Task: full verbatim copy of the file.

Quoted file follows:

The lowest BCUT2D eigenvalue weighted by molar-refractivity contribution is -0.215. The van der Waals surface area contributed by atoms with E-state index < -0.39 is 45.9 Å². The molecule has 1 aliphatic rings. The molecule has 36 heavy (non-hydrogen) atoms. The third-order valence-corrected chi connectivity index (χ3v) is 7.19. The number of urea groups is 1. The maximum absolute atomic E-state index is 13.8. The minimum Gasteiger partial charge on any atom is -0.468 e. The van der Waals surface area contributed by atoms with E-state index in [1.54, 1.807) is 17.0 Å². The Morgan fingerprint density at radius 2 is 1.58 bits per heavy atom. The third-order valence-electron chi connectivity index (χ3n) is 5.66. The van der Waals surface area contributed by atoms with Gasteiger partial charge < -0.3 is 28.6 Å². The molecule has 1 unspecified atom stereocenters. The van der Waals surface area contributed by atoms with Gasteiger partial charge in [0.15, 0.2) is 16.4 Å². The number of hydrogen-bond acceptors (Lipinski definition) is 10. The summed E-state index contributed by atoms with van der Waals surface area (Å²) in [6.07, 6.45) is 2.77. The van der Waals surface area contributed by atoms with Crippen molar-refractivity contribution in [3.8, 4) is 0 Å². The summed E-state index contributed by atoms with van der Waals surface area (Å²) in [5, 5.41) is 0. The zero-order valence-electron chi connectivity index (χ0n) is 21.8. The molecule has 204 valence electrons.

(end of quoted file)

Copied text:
The lowest BCUT2D eigenvalue weighted by molar-refractivity contribution is -0.215. The van der Waals surface area contributed by atoms with E-state index < -0.39 is 45.9 Å². The molecule has 1 aliphatic rings. The molecule has 36 heavy (non-hydrogen) atoms. The third-order valence-corrected chi connectivity index (χ3v) is 7.19. The number of urea groups is 1. The maximum absolute atomic E-state index is 13.8. The minimum Gasteiger partial charge on any atom is -0.468 e. The van der Waals surface area contributed by atoms with E-state index in [1.54, 1.807) is 17.0 Å². The Morgan fingerprint density at radius 2 is 1.58 bits per heavy atom. The third-order valence-electron chi connectivity index (χ3n) is 5.66. The van der Waals surface area contributed by atoms with Gasteiger partial charge < -0.3 is 28.6 Å². The molecule has 1 unspecified atom stereocenters. The van der Waals surface area contributed by atoms with Gasteiger partial charge in [0.15, 0.2) is 16.4 Å². The number of hydrogen-bond acceptors (Lipinski definition) is 10. The summed E-state index contributed by atoms with van der Waals surface area (Å²) in [6.07, 6.45) is 2.77. The van der Waals surface area contributed by atoms with Crippen molar-refractivity contribution in [3.8, 4) is 0 Å². The summed E-state index contributed by atoms with van der Waals surface area (Å²) in [5, 5.41) is 0. The zero-order valence-electron chi connectivity index (χ0n) is 21.8. The molecule has 204 valence electrons.